Explore O:JA&L’s Buttonhook Press offerings on Amazon.
Subscribe to the O:JA&L YouTube channel.
Become an O:JA&L Member through Patreon.

Alden Cullinane

The Porcelain God Is Female

Outhouse Girl, a painted door by an unknown folk artist. Image created and published by runran.

Anything that takes bodily fluids into her swirling womb of cold water must be female right? Shocking it’s called “the John” and not some female name like the Lola or the Veronica you can buy in Home Depot. But, you know, men love to names things after themselves. Especially things as novel as the toilet that will follow us into eternity. I mean, the porcelain goddess knows all, sees all, a truth-teller. The toilet is the goddess that watches over her from birth to death and all the ugly in-between. Like the woods and trees keep the forest’s secrets, the toilet keeps theirs. Is there a more universal goddess than the toilet? There watching from the beginning of life to the end. She is there for our violence, our fear, happiness, hatred, our mistakes, and our illnesses and joys. She sees all our fluids, tears, blood, urine, vomit, spit, and waste. Women seek her shelter and her answers. It’s where women sit after sex to wait for the semen to gravity slide down so they can wipe it away before infection can set in or pull their knees up to hold it, with hopes of growing new life. They sit on the edge of her waiting for two pink lines or no lines, like a tarot card being turned over by a fortune teller, only what the toilet sees and tells will never lie. Where vigilance is constant for a rust brown or bright pink smear on the cottony whiteness signaling a UTI that will cause haziness, confusion and in pain. Full of antibiotics that will destroy a female gut for months on end, the toilet sees that too. It sees women in the beginning teetering their young over the cold ceramic edge in hopes to teach them to be independent with their own bodily fluids, bribing tinkles with M&M’s and hoping one day to have one less chore to do. Except eventually parents age and the teetering begins again with the old and elderly above that same cold rim. Bracing skinny arms and shrunken shoulders with our own, trying not to look the indignity right in the face.

She is a passageway to relief, to cleansing. She eats and swallows the memories and objects we want to forget. Women embrace her in the best and worst of times like vomiting in penance for a night of drinking too much. We seek her solace in the throes of morning or all-day sickness. She mirrors back to us our blood which can be either soul crushing or ultimate relief. Some women have even lost our young to the toilet, a big white unintended burial chamber, a chalice of pain and weakness, a plumbing vessel that can break a human heart. We send our beloved pets to a watery grave. Surround her as a family during a funeral for goldfish and dead mice. We seek the toilet to hide, to be alone with all our fluids. Stolen moments just sitting scrolling iPhones, away from little people, needy husbands, relatives or too many party guests. Sometimes with a cigarette and an open window, or a vodka martini and a notebook. We sit and read real books with paper pages and the door locked, hoping the toilet is the one sacred place little hands will be too terrified to knock. We sacrifice our hair to her, cut our bangs, our man’s hair, our child’s hair, our leg hair. Hair that has been shaved off before cancer can ravage it. It’s where we flee to at a party after unwanted advances, our one escape to avoid conversations we don’t want to have. We bring friends, we encircle her in sisterhood, laughter, and tears. We fish out of her waters sacrifices of brand-new iPhones, children’s toys or remote controls. She is where we go to sit and cry at the end of our marriages flushing tissues full of tears leaving no evidence behind. When someone we love has died and we just sit in stillness, no fluids left to give. We light candles on her altar to cover our own stench.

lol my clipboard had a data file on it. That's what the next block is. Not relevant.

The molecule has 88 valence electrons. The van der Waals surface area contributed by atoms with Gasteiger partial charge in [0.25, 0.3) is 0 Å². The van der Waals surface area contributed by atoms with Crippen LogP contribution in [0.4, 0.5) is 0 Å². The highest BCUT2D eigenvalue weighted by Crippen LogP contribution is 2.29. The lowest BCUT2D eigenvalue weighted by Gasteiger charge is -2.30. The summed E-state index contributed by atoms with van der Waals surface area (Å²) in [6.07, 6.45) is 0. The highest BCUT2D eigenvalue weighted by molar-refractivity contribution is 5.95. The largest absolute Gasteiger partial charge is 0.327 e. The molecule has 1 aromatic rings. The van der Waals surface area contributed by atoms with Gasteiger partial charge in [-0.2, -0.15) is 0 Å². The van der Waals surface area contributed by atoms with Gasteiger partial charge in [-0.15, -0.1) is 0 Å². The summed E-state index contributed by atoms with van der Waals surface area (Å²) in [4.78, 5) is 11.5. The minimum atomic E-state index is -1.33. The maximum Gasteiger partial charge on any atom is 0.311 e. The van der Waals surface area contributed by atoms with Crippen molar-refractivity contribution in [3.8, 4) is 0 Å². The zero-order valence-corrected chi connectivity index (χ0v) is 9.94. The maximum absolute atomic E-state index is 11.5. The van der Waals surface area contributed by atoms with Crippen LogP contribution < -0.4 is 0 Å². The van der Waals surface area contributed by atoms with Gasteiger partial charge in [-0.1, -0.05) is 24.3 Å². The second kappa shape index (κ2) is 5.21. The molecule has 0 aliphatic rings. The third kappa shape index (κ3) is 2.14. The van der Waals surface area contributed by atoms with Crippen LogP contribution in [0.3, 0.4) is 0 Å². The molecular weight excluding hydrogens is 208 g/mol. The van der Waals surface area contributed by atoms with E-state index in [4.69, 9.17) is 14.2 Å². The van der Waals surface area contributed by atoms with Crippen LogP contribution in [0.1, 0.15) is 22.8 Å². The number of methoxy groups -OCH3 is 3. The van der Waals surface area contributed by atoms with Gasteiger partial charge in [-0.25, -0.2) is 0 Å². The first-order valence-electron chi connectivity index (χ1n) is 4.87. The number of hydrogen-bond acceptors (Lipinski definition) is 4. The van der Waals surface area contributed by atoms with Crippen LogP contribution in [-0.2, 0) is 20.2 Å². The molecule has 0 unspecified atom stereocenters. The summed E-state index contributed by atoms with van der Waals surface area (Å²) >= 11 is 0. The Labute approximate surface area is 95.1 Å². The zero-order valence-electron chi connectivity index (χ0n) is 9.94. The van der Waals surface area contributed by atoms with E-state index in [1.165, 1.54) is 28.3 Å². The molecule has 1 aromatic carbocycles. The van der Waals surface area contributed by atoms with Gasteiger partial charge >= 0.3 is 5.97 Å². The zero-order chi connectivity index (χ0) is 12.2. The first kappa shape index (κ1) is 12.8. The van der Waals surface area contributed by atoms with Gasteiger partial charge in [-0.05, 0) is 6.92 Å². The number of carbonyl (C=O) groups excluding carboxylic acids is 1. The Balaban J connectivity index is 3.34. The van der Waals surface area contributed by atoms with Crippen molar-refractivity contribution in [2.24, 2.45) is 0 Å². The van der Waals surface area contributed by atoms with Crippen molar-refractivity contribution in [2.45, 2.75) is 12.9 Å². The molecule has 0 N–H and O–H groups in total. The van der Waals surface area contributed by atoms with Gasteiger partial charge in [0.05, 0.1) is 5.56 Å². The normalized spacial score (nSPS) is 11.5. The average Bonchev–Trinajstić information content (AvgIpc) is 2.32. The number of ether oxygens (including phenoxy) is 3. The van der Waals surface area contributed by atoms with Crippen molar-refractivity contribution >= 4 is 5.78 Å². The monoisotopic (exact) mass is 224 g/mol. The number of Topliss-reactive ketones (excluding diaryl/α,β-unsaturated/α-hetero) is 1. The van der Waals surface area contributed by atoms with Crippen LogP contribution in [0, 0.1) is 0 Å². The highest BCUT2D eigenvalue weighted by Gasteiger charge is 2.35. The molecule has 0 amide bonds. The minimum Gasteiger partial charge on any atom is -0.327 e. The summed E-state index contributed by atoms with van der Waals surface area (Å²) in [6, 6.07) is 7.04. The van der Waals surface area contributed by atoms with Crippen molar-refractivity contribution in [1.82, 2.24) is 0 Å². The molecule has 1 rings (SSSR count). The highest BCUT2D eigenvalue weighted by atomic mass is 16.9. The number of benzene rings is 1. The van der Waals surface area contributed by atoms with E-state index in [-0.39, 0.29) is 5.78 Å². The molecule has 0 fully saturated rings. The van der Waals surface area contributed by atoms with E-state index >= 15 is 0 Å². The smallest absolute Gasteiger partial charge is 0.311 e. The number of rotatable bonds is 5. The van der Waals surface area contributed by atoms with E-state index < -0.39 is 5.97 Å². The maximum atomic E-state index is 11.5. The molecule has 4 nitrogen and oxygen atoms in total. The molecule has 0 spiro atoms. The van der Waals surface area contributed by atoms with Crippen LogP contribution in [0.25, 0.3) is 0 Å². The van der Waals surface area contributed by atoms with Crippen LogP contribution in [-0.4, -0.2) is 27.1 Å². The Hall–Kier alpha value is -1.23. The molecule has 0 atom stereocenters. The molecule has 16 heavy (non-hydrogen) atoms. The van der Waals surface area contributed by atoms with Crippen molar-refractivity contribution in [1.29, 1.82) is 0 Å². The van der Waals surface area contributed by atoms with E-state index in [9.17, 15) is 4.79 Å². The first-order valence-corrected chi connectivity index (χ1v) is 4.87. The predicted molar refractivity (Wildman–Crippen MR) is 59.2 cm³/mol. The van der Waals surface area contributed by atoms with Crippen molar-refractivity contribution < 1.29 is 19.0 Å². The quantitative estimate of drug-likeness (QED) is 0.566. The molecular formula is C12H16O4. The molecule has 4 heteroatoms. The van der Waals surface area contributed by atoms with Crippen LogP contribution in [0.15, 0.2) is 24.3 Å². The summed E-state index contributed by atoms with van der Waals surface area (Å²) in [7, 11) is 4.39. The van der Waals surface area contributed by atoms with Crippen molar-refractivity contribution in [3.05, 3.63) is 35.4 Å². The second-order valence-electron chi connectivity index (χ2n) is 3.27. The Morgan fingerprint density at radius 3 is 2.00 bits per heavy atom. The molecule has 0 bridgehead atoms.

We lay next to her with our hot cheeks and bare head on the cool tile of the bathroom floor after chemo, waiting for the nausea to back off. A toilet can stop a woman’s heart in the best and worst ways. She takes away all our unwanted fluids, regrets and decisions and then sends them away with an audible flourish. With the push of a finger, she flushes the slate clean to help you to forget, to absolve you. She will sit silently and wait for our next need to be taken care of. She never judges, but occasionally she will show us our own reflection in her waters.

About the writer:
Alden Cullinane is a poet, writer and artist from Boston, Massachusetts. Her artwork, poetry, and short stories have been published in Stylus, Plexus, The Boston Globe, and The Graduate Review Volumes VI & VII, Chapter House, and recently Red Wolf Periodical. She has forthcoming short stories and poetry being published in 2023 by independent lit mags. Finally free of her degree program, she is currently working in academia while figuring out her mid-life crisis. Besides writing she loves being a mom to her two boys and dog and is hoping to someday teach writing at a college level or escape society and live in the woods. Either is fine.

Image: Outhouse Girl, a painted door by an unknown folk artist. Image created and published by runran (contemporary). Photo of outhouse door, wallpaper inset, etched with razor blade and coloured with pastel. 2008. By free license.

OJAL Art Incorporated, publishing since 2017 as OPEN: Journal of Arts & Letters (O:JA&L) and its imprint Buttonhook Press, is a 501(c)(3) nonprofit corporation supporting writers and artists worldwide.

Become an O:JA&L Member through Patreon.